True interoperability requires the transition of unstructured data to structured data. Paper faxes and other physical documents are unstructured data that can be incorporated into a patient record only as images. While providers can access and view this data, it is not searchable and cannot be incorporated with other types of individual electronic patient data or aggregate data used in population health and other care initiatives.

Digital faxing with natural language processing (NLP) and artificial intelligence (AI) protocols can create the required structured data. Once a document is digital, the task is no longer about “document” exchange – it is then “data” exchange. With technology that leverages NLP and AI, workflows can improve so that providers can receive documents with automatically identified information such as patient demographics and clinical information to provide a longitudinal look at that patient record.

For example, a provider can convert unstructured cloud fax documents into consolidated clinical document architecture (C-CDA) documents using NLP/AI that can be consumed more intelligently by an EHR or practice management, while still maintaining an original file that can be faxed externally. More electronic data can bring better decision-making at the individual patient level, among patients with similar conditions or comorbidities and at the population health level. NLP and AI can help close technology gaps and unlock the potential of important documents to improve the delivery of healthcare, quality reporting, research and safety.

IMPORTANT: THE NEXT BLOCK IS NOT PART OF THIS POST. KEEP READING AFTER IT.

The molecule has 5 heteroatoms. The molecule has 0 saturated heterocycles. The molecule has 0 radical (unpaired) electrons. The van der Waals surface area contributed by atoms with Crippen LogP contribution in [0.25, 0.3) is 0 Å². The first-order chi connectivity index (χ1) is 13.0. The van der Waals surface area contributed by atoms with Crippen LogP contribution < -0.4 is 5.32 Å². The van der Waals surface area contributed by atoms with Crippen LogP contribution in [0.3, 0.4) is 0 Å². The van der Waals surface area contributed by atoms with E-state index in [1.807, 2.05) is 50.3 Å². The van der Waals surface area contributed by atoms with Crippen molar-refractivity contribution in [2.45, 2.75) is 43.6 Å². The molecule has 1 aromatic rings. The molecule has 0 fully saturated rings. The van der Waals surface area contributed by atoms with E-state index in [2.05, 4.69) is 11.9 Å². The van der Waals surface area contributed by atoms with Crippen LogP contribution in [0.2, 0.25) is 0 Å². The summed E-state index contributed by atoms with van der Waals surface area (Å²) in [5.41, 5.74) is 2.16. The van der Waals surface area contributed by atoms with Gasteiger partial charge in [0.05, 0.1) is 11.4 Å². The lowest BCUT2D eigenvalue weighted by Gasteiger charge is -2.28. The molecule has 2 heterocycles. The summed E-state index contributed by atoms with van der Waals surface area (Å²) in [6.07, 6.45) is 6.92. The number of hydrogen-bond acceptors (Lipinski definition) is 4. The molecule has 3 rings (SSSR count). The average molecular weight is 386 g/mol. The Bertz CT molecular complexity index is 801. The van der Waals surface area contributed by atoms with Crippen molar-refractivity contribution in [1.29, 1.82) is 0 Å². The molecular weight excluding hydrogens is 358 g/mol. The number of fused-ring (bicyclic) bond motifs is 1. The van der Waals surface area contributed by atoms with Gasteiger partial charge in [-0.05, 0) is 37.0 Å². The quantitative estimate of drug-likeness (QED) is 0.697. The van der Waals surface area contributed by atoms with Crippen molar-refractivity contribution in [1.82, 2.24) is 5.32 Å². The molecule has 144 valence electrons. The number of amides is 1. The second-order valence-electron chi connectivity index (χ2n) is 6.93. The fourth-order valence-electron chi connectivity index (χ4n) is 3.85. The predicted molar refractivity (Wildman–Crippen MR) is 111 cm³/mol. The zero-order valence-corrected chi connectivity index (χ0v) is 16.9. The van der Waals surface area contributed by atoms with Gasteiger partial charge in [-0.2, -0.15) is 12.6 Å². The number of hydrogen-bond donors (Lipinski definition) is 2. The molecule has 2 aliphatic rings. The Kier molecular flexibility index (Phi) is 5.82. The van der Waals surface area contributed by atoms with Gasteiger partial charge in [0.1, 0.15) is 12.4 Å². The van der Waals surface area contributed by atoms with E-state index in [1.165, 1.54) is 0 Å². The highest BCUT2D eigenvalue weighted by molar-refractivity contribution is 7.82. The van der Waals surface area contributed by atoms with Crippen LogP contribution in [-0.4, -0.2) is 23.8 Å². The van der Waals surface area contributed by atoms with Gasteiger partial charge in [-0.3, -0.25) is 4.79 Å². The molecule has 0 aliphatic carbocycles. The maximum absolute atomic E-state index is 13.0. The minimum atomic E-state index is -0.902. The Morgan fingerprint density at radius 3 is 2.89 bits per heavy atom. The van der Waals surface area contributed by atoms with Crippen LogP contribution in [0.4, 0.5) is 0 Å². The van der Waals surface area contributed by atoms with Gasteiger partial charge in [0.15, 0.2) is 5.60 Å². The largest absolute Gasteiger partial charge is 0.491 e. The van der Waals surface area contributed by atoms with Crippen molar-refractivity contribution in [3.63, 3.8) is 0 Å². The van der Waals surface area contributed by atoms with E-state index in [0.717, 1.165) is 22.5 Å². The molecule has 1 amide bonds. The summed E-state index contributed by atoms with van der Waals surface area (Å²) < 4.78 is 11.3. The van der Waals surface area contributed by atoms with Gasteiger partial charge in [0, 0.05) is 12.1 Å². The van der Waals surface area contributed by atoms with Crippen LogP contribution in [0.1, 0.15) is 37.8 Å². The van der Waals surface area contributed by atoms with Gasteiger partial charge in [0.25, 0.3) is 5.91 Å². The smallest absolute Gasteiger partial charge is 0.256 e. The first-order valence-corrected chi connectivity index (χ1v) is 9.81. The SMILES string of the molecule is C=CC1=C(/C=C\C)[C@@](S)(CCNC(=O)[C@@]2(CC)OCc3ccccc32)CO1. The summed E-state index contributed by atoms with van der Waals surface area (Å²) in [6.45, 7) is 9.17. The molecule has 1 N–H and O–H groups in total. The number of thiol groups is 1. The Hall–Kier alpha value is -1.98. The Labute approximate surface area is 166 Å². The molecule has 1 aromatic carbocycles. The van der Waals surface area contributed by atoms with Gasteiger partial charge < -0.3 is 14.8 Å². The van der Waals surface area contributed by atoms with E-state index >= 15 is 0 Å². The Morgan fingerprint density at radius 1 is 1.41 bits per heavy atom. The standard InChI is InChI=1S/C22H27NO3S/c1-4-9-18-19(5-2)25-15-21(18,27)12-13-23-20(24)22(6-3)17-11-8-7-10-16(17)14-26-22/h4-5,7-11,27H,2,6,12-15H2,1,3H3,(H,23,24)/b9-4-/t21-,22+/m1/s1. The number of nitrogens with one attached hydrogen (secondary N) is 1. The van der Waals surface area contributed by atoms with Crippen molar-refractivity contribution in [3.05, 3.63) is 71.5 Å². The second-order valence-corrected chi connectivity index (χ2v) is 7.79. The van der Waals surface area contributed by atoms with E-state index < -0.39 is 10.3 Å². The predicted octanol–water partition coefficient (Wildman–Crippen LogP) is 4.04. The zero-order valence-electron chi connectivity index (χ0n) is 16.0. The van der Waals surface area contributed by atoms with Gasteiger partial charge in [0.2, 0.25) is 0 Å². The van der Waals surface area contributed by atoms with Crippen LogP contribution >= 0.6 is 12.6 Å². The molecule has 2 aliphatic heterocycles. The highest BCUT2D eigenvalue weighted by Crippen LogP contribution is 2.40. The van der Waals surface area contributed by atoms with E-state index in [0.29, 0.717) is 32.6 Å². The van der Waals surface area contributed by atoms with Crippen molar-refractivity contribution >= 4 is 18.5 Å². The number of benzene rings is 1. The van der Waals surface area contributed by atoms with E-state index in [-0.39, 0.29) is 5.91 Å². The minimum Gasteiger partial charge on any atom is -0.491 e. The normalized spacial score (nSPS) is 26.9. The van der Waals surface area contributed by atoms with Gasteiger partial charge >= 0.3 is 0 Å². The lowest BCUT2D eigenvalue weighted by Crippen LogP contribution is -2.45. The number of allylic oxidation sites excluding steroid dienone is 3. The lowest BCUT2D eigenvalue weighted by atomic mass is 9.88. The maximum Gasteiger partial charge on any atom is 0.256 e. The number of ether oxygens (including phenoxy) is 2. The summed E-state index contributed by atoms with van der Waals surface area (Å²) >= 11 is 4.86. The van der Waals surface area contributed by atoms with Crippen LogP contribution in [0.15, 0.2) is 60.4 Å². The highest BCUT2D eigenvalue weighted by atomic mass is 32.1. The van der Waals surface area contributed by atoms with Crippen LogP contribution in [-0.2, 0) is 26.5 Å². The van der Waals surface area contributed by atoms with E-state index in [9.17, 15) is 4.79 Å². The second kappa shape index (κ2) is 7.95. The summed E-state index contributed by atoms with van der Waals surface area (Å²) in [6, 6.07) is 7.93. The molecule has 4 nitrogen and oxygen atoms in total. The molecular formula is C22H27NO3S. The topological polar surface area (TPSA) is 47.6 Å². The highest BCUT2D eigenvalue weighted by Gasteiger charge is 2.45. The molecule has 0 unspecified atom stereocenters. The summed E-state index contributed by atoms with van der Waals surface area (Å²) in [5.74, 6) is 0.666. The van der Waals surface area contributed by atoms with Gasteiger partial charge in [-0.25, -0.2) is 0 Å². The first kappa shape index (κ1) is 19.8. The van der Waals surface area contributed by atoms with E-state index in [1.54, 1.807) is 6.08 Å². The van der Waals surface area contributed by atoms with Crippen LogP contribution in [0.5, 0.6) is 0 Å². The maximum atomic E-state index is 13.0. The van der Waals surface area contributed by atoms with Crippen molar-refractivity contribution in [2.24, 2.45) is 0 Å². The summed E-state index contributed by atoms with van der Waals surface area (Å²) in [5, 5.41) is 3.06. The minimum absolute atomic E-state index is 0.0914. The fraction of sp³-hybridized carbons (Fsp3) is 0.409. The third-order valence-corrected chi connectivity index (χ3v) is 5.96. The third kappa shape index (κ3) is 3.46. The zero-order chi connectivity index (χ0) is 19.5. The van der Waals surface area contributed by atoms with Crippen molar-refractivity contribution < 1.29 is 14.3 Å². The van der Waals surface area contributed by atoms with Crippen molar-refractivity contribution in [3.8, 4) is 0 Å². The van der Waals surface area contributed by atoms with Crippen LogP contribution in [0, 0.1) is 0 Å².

Once true interoperability is achieved, the patient/provider paradigm can shift from filling out or perusing forms to empowering relevant conversations that help patients better understand, monitor and control their chronic conditions or emergent diagnose. 

Conclusion

Healthcare continues to make strides toward interoperability of patient data that can lead to seamless transitions of care, better medical decisions and improved outcomes. The industry isn’t there yet, but federal regulations are propelling the industry forward.

Digital faxing, combined with NLP and AI protocols, can leverage the communications medium that most providers still prefer with the ability to create structured data that can be ingested into a complete patient record. 

 


1 Consensus: 2021 Industry Trends Survey for Healthcare (2021)